How I approach storytelling

Charlie Kelly (Actor Charlie Day) ranting in a scene from Always Sunny in Philadelphia, explaining a conspiracy theory as t
Live view of me making a story
Happy 2024. I have returned. Apologies for my absence, the last few weeks have been a lot. Hoping to get back into the routine.

I was recently invited to a Discord server for writers where I've enjoyed finding a community and receiving feedback on my work. I don't have a ton of writing friends in meatspace and I find friends tend to only find the good things in work when I can get them to read something. I was asked for advice by a younger writer, and while I offered it, I decided to post my methods here in case it's useful. None of this should be considered the "correct way". It's my way but it may or may not work for you.

I'm not a writer by trade. It's been a long-time hobby of mine but I never spent much time looking for a community until recently. My methods may appear unconventional or I may not use the correct terms. I'm not worried about "pantsers", "plotters", or "plantsers". There are lots of articles written about plotting styles but, if I'm honest, I find the terms a bit silly. If you must label me, I'm firmly in the "plantser" camp, meaning I plan some things but go with the flow on others[1].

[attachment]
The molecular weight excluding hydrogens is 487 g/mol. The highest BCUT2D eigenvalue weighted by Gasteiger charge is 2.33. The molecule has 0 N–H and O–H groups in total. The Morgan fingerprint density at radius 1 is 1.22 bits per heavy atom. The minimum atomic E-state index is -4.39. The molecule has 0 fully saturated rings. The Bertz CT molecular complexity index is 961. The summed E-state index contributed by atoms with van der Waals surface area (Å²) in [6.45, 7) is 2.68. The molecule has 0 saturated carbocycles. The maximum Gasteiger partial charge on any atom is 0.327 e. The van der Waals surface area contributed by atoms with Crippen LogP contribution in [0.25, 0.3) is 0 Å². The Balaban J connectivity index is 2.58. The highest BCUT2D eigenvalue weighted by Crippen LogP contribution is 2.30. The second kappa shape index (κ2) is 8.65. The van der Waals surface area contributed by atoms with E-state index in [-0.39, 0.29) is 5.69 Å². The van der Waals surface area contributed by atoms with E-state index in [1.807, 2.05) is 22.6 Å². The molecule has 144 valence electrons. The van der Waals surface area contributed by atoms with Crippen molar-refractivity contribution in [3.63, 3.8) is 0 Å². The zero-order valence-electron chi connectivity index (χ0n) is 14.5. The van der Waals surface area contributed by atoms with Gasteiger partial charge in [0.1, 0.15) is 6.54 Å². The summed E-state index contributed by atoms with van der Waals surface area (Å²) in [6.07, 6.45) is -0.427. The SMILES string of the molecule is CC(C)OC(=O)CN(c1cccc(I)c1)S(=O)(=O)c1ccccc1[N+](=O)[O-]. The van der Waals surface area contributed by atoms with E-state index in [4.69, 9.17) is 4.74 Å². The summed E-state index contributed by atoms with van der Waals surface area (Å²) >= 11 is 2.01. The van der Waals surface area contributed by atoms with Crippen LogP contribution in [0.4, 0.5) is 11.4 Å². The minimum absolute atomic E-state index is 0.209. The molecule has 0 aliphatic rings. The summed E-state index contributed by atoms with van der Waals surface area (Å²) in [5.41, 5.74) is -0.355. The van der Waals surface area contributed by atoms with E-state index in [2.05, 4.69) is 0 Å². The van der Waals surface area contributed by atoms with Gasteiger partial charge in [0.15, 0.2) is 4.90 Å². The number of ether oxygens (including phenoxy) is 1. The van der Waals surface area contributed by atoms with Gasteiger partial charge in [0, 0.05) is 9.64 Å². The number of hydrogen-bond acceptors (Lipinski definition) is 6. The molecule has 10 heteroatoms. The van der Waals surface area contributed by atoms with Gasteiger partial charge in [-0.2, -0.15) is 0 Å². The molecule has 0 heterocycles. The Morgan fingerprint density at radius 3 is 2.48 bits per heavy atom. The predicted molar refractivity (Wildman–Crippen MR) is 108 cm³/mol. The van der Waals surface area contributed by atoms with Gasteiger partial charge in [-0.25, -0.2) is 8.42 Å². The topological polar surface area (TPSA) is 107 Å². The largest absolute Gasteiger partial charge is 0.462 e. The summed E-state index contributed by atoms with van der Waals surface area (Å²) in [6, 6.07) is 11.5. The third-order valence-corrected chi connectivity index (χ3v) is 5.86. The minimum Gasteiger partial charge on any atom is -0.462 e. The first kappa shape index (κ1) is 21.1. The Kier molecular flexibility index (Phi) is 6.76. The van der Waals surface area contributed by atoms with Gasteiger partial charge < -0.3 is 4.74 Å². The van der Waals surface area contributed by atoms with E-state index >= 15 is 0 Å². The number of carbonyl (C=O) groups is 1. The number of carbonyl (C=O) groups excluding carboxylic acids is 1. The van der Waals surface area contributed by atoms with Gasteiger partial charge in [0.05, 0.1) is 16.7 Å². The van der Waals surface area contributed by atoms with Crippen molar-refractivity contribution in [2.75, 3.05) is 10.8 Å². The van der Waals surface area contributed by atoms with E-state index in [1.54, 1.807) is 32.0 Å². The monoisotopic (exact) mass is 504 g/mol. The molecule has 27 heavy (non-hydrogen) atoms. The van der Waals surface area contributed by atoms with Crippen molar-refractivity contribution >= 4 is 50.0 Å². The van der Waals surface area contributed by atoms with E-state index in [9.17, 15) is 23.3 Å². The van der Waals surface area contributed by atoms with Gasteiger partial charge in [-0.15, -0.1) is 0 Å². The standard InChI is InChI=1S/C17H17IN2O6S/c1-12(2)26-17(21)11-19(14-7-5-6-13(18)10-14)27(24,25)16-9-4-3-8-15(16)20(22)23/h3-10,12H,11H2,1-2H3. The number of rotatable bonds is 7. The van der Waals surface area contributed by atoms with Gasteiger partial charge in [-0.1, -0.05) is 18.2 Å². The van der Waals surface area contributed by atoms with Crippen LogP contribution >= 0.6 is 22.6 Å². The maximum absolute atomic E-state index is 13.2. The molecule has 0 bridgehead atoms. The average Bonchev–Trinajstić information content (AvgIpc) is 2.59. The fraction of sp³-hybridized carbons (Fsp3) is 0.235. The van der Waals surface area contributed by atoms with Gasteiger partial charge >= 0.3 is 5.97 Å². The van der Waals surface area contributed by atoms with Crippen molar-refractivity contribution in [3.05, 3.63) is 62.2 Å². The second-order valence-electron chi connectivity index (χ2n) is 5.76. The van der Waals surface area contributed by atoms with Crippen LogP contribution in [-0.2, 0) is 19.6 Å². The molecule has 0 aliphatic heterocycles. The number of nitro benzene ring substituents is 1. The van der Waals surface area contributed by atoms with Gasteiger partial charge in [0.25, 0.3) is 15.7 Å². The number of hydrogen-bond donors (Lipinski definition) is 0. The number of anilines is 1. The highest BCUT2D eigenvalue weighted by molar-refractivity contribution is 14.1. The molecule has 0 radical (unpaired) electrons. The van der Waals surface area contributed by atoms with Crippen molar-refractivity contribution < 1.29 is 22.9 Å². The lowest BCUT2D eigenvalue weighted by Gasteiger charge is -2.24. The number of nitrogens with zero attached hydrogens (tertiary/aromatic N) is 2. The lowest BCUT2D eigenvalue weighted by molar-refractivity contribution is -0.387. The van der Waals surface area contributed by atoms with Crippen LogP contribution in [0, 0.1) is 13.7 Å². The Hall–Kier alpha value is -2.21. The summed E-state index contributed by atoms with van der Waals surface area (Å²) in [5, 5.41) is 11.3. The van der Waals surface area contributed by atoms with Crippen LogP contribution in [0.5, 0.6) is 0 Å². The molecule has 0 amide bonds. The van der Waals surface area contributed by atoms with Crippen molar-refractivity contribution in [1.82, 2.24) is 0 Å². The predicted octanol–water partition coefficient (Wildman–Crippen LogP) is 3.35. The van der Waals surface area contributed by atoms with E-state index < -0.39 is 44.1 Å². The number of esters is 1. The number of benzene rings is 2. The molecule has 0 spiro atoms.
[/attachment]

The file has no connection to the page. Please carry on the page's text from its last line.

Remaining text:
For this article, I'll create the skeleton of a story. Follow along and if you have your own methods, or if you think I'm wrong, subscribe and leave a comment!

The Idea

The idea for a story can come from anywhere; life experiences, dreams, and media have inspired some of my best ideas. It doesn't have to be original[2], many stories are new takes on old concepts. There's nothing wrong with starting from a trope.

My current series developed around a short story I wrote where aliens found Earth after humans went extinct and I don't even remember where I got that first idea[3]. Today, my work in progress isn't about alien archeology at all. That's the nice thing about ideas, they don't have to be a full story or to even make complete sense. The notion needs only to be a seed from which the rest of your story can flow.

For my example story, I'll start with a basic premise that's been done to death: Aliens are invading the Earth and our main characters must thwart them. Classic "War of the Worlds".

The Setting

I find worldbuilding to be the fun part of writing. The setting is more than what the world looks like, it's how it feels, what it sounds like, and, importantly, what the rules are. Consistency is the key. That doesn't mean a story can't have fantastical elements but that those elements are internally logical. It's jarring to a reader if magic isn't established but the main character